The Nutcracker, a Tradition That is Also Modernized

Charlotte Nebres, 11, is the first black ballerina to win the coveted role of Marie, the young heroine in the story of "The Nutcracker".

The Woman Post | Carolina Rodríguez Monclou

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Her story is just one example of the changing phase of the world of classical dance. Every year, students from the famous School of American Ballet star in the annual performance of "The Nutcracker."

World-renowned choreographer George Balanchine founded the school in 1934 to foster young talent to move onto the elite stage of the New York City Ballet.

Since 1954 there has never been a Marie who looks like Charlotte Nebres. Her mother was born and raised in New York City, and she is honored to see her daughter achieve such success at a young age in an industry that traditionally casts lead roles for white artists.

Now dancers are given makeup and hair products to enhance their features, not alter them. Charlotte's mother told CBS, "One thing they made clear to us is that she didn't have to change her hair. For black women, it's important to know that you are beautiful enough just the way you are."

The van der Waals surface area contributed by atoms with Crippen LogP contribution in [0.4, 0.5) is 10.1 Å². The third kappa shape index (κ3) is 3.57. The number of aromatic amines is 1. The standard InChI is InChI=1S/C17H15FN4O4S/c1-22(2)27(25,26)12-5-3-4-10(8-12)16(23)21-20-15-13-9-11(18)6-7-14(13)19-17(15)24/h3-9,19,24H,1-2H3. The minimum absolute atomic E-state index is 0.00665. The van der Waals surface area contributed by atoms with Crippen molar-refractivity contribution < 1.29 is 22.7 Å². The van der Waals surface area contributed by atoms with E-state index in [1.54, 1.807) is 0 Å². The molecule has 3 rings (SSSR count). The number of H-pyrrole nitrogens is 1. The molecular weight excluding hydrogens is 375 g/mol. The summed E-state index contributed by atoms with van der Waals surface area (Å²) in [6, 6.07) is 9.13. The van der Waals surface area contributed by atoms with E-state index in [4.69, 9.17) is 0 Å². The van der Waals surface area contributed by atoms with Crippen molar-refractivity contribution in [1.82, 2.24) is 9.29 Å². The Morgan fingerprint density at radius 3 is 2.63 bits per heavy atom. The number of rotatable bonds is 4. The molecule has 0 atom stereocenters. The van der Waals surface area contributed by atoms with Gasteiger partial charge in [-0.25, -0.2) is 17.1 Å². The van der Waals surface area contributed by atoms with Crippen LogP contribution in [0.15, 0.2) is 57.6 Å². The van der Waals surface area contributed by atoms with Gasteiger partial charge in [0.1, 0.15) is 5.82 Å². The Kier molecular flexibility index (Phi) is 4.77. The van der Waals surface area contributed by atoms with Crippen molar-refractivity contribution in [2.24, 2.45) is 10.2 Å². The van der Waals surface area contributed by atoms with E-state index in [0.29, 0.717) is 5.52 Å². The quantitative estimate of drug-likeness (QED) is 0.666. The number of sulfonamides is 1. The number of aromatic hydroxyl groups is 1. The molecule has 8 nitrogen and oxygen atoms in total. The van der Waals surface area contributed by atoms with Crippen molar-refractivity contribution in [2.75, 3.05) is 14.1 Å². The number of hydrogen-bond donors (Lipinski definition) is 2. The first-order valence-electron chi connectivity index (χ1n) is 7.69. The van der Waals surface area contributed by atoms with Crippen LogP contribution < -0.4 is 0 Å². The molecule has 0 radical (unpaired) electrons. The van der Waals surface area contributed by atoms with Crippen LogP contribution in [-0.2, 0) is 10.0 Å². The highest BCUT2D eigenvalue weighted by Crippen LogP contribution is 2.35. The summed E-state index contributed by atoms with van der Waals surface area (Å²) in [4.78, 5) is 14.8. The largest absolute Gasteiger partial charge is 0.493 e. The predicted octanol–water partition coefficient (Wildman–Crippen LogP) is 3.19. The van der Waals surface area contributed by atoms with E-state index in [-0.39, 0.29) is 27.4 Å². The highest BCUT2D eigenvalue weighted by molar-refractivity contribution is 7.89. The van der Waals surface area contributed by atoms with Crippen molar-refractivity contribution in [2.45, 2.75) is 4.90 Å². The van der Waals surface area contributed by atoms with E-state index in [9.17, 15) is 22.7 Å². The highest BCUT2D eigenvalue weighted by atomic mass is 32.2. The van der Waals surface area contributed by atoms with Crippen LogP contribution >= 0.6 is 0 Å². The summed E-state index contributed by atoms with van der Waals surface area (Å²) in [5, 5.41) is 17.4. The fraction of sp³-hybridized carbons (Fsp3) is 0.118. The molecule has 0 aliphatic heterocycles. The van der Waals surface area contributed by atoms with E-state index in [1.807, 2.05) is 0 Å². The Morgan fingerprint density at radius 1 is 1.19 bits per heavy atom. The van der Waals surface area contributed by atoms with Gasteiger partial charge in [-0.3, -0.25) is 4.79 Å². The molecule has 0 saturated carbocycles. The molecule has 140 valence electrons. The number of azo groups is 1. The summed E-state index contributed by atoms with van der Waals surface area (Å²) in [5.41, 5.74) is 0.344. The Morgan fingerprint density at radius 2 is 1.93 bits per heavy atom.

Promoting tolerance and multiracial lead roles is now a priority for ballet schools. They are now making casting decisions that better reflect the city's population. Ballet was a European art form when it came to the US and it was based on standards of beauty that were very white. The dance work took a long time to recognize it and then change it.

Women of color are multidimensional, but they are also soft, angelic, and ethereal. If society recognizes this, black dancers would have more opportunities to reserve leading roles in plays that were initially only performed for white women.

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Charlotte told TODAY that she has been dancing since she was in her mom's stomach. From her home to an audience of more than 2,000 at New York City's Lincoln Center, the young dancer is making history.

The character of Marie guides the audience throughout the entire ballet. She dances at the Christmas party, fights the Mouse King, and stands her ground with the plum fairy. In short, Marie and Charlotte must be captivating.

She attends the prestigious School of American Ballet with her two brothers. When Charlotte landed the role of Marie, it wasn't the only surprise that awaited the young dancer. The young talent found inspiration from her: Misty Copeland, the African-American principal principal dancer at the American Ballet Theater. She stopped by to watch the show.

Charlotte may not feel the same challenges that she had before, but like her character Marie of hers, she hopes to guide those who come after her. "I just want to make sure that yes, I am the first black Marie, but I also want to make sure that I am not the last," she revealed.

In a New York Times story, Charlotte said that she feels empowered and that she can do anything when she dances. The young dancer's career on stage is about to take off. Her multiracial background, half black, and half Filipino will inspire the children in the audience to achieve her dreams as well.

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